25. The annuloplasty ring of claim 23, wherein the hydrogel insert has a water content less than about 10% by weight.

26. The annuloplasty ring of claim 23, wherein the hydrogel insert has a water content less than about 5% by weight.

27. The method of claim 23, wherein providing the hydrogel insert includes fabricating the hydrogel insert from a material selected from the group comprising a polymer, an interpenetrating network, and a therrmoset.

28. The method of claim 23, wherein the hydrogel insert is comprised of a material capable of absorbing water at greater than about 50% of its dry weight.

29. The method of claim 23, wherein the hydrogel insert is comprised of a material capable of absorbing water at greater than about 75% of its dry weight.

30. The method of claim 23, wherein the hydrogel insert is comprised of a material capable of absorbing water at greater than about 100% of its dry weight.

31. The method of claim 23, wherein the hydrogel insert comprises a polymer selected from the group comprising p-HEMA, p-HEMA/pNVP, and PVA.

32. The method of claim 23, wherein providing the hydrogel insert comprises molding a hydrogel material in a substantially annular shape.

33. The method of 23, wherein providing the hydrogel insert includes one of extruding a hydrogel material into a substantially annular shape, injection molding a hydrogel material into a substantially annular shape, and compression molding a hydrogel material into a substantially annular shape.

34. The method of claim 23, wherein providing the hydrogel insert includes fabricating a complete ring.

35. The method of claim 23, wherein providing the hydrogel insert includes fabricating an incomplete ring.

36. The method of claim 23, wherein providing the hydrogel insert includes fabricating a ring substantially annular in shape.

37. The method of claim 36, wherein providing the hydrogel insert includes fabricating a ring shaped in a geometry selected from the group comprising an oval and a C.

38. The method of claim 23, wherein providing the hydrogel insert includes fabricating a structure selected from the group comprising a tube, a group of fibers, a porous rod, and a solid rod.

39. The method of 23, wherein providing the hydrogel insert includes extruding a hydrogel material into a substantially annular shape.

40. The method of claim 23, wherein enclosing the hydrogel insert in the sheath includes: encasing the hydrogel insert in a covering; and wrapping the covering in a fabric.

41. The method of claim 40, wherein the covering and the fabric are constructed from different biomedical materials.

42. The method of claim 41, wherein at least one of the covering and the fabric is constructed from a biomedical material elected from the group comprising silicon rubber, poly(ether urethane), polytetrafluoroethylene, polyethylene, and polyethylene terephthalate.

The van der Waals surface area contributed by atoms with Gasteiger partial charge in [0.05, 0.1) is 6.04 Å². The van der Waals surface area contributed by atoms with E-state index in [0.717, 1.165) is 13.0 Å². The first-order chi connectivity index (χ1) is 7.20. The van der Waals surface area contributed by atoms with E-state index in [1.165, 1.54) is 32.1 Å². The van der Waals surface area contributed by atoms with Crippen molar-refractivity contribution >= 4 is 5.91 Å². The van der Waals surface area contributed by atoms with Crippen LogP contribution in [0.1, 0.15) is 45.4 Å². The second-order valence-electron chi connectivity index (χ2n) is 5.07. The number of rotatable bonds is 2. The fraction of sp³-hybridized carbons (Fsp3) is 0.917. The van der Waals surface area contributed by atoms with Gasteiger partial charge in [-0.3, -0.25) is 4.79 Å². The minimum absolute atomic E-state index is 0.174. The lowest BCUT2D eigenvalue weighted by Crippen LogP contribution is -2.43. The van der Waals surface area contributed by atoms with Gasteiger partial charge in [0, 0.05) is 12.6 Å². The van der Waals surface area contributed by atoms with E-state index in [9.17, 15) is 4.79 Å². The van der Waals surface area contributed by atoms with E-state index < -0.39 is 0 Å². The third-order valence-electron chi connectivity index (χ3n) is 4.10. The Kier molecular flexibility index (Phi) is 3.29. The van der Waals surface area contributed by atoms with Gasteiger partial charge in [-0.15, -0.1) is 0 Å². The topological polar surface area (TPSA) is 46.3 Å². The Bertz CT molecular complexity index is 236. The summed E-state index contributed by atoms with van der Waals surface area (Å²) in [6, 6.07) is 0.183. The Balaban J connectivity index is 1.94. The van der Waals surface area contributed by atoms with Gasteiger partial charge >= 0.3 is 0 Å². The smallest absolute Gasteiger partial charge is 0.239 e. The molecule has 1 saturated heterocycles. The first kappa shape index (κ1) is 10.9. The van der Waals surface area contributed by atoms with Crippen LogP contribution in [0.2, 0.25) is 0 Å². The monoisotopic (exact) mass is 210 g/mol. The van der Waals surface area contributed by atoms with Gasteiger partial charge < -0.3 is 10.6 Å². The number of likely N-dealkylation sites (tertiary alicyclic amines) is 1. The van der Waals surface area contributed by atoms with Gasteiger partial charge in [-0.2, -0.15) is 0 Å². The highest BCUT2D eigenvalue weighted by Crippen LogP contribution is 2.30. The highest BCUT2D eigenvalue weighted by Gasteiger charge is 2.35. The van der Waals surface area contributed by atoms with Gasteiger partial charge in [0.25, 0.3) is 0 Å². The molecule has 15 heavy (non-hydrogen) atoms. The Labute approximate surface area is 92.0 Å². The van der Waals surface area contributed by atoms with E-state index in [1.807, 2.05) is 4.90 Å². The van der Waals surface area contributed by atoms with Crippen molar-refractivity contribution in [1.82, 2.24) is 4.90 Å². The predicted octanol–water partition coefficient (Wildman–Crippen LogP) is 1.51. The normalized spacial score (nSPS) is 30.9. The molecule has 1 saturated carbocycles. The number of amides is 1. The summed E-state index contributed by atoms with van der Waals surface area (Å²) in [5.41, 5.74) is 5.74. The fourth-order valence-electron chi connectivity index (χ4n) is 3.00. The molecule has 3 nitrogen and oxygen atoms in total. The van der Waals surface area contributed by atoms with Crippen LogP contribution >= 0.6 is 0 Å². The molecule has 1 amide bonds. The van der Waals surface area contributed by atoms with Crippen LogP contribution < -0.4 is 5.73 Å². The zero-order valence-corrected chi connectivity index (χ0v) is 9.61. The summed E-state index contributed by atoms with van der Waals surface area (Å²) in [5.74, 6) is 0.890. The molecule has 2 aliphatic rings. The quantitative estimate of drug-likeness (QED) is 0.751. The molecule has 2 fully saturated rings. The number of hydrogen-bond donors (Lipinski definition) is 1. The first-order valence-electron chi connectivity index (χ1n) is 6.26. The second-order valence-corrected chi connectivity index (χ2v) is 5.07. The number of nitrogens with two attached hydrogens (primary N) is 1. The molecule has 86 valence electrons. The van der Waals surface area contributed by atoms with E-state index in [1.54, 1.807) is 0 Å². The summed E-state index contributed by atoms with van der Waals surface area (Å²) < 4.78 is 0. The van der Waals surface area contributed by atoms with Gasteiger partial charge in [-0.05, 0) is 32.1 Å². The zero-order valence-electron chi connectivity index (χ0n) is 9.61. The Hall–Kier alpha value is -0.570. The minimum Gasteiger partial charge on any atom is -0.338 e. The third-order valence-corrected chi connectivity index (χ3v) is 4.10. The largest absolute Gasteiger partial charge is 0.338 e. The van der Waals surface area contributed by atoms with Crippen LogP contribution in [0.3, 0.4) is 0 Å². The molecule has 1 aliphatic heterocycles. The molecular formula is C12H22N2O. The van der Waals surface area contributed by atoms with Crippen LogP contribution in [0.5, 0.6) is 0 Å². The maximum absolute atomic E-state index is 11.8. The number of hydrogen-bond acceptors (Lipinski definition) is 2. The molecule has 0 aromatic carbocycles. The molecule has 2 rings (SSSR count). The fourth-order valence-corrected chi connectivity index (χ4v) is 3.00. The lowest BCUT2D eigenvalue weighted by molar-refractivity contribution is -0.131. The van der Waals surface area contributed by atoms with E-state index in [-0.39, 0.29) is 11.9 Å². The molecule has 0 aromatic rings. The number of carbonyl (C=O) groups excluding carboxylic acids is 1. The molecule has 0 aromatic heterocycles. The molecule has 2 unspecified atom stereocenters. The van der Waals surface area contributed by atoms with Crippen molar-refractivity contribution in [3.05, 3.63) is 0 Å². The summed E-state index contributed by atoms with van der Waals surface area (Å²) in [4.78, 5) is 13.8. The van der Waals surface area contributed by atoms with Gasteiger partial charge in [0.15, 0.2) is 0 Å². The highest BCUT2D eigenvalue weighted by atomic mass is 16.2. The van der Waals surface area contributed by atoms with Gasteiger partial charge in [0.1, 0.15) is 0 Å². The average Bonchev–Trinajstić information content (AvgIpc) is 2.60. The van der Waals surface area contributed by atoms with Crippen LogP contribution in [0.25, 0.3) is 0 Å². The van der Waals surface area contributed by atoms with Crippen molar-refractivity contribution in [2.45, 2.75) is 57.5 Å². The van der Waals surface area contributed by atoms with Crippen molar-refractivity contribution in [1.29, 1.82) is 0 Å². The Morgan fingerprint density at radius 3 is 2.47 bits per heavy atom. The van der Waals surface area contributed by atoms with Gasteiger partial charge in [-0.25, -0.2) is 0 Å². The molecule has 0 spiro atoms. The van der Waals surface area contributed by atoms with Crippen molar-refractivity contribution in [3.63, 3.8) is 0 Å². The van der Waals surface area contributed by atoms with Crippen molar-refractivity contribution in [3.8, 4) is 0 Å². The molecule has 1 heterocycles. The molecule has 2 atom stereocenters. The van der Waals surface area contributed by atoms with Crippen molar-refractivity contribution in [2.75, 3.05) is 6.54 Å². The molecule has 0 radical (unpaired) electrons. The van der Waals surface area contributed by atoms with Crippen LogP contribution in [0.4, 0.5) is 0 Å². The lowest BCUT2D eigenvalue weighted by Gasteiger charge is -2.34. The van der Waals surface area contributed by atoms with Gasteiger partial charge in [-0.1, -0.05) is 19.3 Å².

43. The method of claim 23, wherein enclosing the hydrogel insert in the sheath includes enclosing the hydrogel insert in a sheath comprising a single piece.

44. The method of claim 43, wherein the biomedical material is selected from the group comprising silicon rubber, poly(ether urethane), polytetrafluoroethylene, polyethylene, and polyethylene terephthalate.

45. The method of claim 23, wherein the biomedical material is selected from the group comprising silicon rubber, poly(ether urethane), polytetrafluoroethylene, polyethylene, and polyethylene terephthalate.

46. The method of claim 23, wherein the sheath is a complete ring.

47. The method of claim 23, wherein the sheath is an incomplete ring.

Description:

BACKGROUND OF THE INVENTION

[0001] 1. Field of the Invention

[0002] This invention pertains generally to annuloplasty and, more particularly, to an annuloplasty ring.

[0003] 2. Description of the Related Art

[0004] Human heart valves are sometimes damaged by disease or by aging. Such damage may cause problems with the proper function of the leaflets and/or the sub-valvular apparatus attached to the leaflets. Often, degenerative disease causes the valve annulus to enlarge to the point where the leaflets attached to it cannot fully close. This incomplete closure, a condition called valve incompetence, frequently requires surgical correction either by valve repair procedures or by valve replacement. In the former, also called valvular annuloplasty, various types of ring-shaped devices or bands fashioned from biocompatible cloth-like materials are sewn to the distended annulus. By properly sizing and implanting the annuloplasty ring or band, the surgeon can restore the valve annulus to its normal, undilated, circumference.